A Walden student surveyed three sections of the AMDS 8437 class last spring, collecting demographic data, scores on the first test, and final grade in the course. The student plans to build a multiple regression model based on these data. The data are provided in the accompanying spreadsheet.
a. What would the basic model be? You do not have to do the regression; just give the general equation that you would use. Make sure that you clearly identify the variables in your model.
b. What level of data is each of the variables?
c. Do these data meet the assumptions that underlie multiple regression?
d. Comment on the validity of such a model.
Solution: a. We are looking for a multiple linear regression of the form
and are the coefficients of the regression.
b. We have that
c. The assumptions for a multiple regression are basically that we have an interval dependent, based on linear combinations of interval, dichotomous, or dummy independent variables, the linearity of relationships and the same level of relationship throughout the range of the independent variables ("homoscedasticity").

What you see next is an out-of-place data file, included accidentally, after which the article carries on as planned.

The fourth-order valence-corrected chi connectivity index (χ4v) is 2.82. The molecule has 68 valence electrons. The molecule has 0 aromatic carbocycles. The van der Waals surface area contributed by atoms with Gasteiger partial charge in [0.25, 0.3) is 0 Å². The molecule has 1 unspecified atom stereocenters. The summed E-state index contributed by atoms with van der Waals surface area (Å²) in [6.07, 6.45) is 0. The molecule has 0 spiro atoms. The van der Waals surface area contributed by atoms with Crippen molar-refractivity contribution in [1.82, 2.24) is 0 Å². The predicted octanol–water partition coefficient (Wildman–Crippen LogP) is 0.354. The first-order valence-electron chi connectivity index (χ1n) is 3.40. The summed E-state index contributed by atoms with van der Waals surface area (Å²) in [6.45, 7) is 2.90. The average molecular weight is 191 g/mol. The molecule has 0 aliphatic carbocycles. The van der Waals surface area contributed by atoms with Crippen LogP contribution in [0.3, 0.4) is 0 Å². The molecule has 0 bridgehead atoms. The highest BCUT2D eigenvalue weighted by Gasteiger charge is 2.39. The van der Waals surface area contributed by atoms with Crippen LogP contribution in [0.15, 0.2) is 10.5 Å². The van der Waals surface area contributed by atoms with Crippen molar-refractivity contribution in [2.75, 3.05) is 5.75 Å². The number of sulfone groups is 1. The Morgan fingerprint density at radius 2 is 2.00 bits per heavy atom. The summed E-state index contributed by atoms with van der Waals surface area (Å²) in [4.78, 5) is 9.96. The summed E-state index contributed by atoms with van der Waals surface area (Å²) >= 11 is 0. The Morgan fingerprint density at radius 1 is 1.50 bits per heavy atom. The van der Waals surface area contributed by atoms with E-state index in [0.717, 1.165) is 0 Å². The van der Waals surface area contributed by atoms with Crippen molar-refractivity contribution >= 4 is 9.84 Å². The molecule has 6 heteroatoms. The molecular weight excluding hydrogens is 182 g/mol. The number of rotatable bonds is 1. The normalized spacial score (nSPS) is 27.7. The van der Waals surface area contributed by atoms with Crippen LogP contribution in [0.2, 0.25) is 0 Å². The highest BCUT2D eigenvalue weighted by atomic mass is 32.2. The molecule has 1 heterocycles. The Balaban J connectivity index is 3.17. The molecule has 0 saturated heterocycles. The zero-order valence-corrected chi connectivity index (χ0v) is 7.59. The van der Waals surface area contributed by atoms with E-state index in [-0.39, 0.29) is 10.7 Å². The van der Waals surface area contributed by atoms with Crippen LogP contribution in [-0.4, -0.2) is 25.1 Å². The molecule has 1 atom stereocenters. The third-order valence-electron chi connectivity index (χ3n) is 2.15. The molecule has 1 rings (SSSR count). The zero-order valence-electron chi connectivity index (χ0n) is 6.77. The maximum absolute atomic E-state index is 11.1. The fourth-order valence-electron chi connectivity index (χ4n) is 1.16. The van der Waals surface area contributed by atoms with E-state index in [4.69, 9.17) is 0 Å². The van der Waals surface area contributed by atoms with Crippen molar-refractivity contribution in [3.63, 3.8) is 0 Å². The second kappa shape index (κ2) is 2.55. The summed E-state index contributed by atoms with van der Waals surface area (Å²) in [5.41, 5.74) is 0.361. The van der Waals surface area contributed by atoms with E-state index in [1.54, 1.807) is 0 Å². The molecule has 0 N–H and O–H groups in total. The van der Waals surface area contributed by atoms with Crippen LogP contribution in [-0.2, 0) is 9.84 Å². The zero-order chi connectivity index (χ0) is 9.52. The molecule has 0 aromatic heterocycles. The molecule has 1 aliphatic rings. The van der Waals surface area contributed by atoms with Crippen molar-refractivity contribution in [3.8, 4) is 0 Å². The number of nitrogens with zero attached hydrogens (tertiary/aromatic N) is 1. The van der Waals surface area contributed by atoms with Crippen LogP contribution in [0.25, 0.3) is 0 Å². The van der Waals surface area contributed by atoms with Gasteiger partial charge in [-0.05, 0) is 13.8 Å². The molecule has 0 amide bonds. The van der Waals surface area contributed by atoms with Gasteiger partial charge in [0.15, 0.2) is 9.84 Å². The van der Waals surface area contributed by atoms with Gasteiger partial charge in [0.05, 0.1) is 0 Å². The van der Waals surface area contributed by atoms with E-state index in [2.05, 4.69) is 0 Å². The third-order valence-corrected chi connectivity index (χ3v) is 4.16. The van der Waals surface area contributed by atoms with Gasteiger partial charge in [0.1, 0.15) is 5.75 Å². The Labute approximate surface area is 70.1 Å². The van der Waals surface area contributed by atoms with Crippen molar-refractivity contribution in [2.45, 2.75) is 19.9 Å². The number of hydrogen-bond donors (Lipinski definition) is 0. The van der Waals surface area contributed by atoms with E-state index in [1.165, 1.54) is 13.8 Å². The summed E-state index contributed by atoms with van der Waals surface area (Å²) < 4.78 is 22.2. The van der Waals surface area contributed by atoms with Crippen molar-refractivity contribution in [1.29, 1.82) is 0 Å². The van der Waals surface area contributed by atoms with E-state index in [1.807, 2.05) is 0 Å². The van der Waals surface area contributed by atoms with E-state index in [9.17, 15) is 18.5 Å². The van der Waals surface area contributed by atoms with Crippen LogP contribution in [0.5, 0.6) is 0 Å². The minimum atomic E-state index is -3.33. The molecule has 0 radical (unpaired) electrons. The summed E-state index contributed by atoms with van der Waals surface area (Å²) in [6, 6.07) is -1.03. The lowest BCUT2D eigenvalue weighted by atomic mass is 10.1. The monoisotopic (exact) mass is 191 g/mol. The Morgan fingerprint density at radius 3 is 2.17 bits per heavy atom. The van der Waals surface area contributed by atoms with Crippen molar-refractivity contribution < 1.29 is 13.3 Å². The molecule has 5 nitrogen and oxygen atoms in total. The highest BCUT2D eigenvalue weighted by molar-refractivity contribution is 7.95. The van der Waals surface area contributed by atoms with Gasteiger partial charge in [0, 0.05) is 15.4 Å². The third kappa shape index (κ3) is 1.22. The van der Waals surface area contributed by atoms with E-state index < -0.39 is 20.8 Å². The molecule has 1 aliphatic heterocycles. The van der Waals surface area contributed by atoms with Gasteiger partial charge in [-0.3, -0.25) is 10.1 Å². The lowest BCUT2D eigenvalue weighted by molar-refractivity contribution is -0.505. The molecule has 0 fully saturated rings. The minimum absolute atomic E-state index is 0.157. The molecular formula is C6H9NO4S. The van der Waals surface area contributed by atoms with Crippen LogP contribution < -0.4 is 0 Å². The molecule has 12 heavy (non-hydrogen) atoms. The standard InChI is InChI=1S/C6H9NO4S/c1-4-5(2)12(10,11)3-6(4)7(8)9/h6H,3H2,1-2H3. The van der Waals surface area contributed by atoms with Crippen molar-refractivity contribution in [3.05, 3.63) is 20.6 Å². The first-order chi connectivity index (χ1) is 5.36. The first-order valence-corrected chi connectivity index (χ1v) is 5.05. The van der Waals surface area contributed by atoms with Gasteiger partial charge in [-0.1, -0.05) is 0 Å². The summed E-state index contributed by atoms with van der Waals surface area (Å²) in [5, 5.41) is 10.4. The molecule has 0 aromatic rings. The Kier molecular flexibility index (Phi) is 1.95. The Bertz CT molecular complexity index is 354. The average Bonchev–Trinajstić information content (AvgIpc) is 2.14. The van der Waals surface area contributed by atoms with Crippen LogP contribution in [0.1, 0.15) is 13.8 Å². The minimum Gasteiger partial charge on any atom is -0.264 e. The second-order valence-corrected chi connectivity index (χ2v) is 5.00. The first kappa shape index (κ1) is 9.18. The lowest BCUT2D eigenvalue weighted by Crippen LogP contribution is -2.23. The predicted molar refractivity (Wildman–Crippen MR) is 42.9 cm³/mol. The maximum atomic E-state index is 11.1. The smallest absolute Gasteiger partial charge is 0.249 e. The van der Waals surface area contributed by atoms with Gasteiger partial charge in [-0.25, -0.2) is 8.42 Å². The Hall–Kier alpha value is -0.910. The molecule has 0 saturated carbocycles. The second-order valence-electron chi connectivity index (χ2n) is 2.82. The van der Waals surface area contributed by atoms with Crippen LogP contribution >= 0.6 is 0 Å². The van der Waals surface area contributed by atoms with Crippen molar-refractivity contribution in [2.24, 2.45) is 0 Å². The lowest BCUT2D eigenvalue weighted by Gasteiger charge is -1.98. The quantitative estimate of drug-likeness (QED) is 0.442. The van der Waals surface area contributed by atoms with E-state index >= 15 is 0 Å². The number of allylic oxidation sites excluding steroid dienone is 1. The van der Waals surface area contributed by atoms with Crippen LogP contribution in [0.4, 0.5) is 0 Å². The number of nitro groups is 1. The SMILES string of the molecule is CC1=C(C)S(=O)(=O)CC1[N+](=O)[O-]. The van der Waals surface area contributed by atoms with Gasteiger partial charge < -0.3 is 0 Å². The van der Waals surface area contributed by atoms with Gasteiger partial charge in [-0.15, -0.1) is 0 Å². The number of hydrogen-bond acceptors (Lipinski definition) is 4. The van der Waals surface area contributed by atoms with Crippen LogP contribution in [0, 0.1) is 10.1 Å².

The variables in our model satisfy the specified assumptions, but the linearity of relationships needs to be tested with a further analysis.
d. The idea of a multiple regression is to be able to determine the variables that actually act as predictors of the dependent variable. But we cannot be totally sure of the significance of any of the variables without applying some tests first (like the Wald’s test). Also we cannot disregard the possibility that certain interactions between the variables could affect the dependent variable.
The bottom line is that our model might look reasonable, but we cannot guarantee validity without running some tests first.